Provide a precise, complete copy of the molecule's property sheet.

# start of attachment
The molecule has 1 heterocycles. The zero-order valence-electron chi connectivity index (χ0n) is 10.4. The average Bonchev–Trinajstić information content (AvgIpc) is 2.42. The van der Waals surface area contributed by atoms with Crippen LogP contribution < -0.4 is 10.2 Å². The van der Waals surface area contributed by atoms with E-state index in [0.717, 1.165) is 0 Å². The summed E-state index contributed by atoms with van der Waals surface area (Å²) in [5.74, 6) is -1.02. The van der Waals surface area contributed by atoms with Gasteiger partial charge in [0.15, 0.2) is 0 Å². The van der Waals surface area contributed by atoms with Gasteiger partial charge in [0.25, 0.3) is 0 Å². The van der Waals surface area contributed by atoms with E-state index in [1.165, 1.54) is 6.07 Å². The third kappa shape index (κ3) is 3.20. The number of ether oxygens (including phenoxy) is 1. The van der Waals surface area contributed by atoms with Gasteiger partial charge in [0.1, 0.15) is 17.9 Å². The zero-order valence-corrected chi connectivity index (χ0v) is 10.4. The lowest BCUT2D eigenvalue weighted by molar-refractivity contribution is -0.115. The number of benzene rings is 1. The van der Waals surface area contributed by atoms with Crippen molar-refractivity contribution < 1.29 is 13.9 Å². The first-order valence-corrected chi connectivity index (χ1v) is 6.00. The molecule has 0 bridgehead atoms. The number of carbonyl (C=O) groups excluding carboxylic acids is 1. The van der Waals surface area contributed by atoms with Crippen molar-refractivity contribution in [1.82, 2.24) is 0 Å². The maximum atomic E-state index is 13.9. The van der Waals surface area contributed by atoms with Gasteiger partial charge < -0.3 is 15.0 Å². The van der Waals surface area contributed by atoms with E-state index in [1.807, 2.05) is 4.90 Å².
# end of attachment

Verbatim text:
The molecule has 1 heterocycles. The zero-order valence-electron chi connectivity index (χ0n) is 10.4. The average Bonchev–Trinajstić information content (AvgIpc) is 2.42. The van der Waals surface area contributed by atoms with Crippen LogP contribution < -0.4 is 10.2 Å². The van der Waals surface area contributed by atoms with E-state index in [0.717, 1.165) is 0 Å². The summed E-state index contributed by atoms with van der Waals surface area (Å²) in [5.74, 6) is -1.02. The van der Waals surface area contributed by atoms with Gasteiger partial charge in [0.15, 0.2) is 0 Å². The van der Waals surface area contributed by atoms with Gasteiger partial charge in [0.25, 0.3) is 0 Å². The van der Waals surface area contributed by atoms with E-state index in [1.165, 1.54) is 6.07 Å². The third kappa shape index (κ3) is 3.20. The number of ether oxygens (including phenoxy) is 1. The van der Waals surface area contributed by atoms with Gasteiger partial charge in [0.1, 0.15) is 17.9 Å². The zero-order valence-corrected chi connectivity index (χ0v) is 10.4. The lowest BCUT2D eigenvalue weighted by molar-refractivity contribution is -0.115. The number of benzene rings is 1. The van der Waals surface area contributed by atoms with Crippen molar-refractivity contribution < 1.29 is 13.9 Å². The first-order valence-corrected chi connectivity index (χ1v) is 6.00. The molecule has 0 bridgehead atoms. The number of carbonyl (C=O) groups excluding carboxylic acids is 1. The van der Waals surface area contributed by atoms with Crippen molar-refractivity contribution in [1.82, 2.24) is 0 Å². The maximum atomic E-state index is 13.9. The van der Waals surface area contributed by atoms with Gasteiger partial charge < -0.3 is 15.0 Å². The van der Waals surface area contributed by atoms with E-state index in [1.807, 2.05) is 4.90 Å².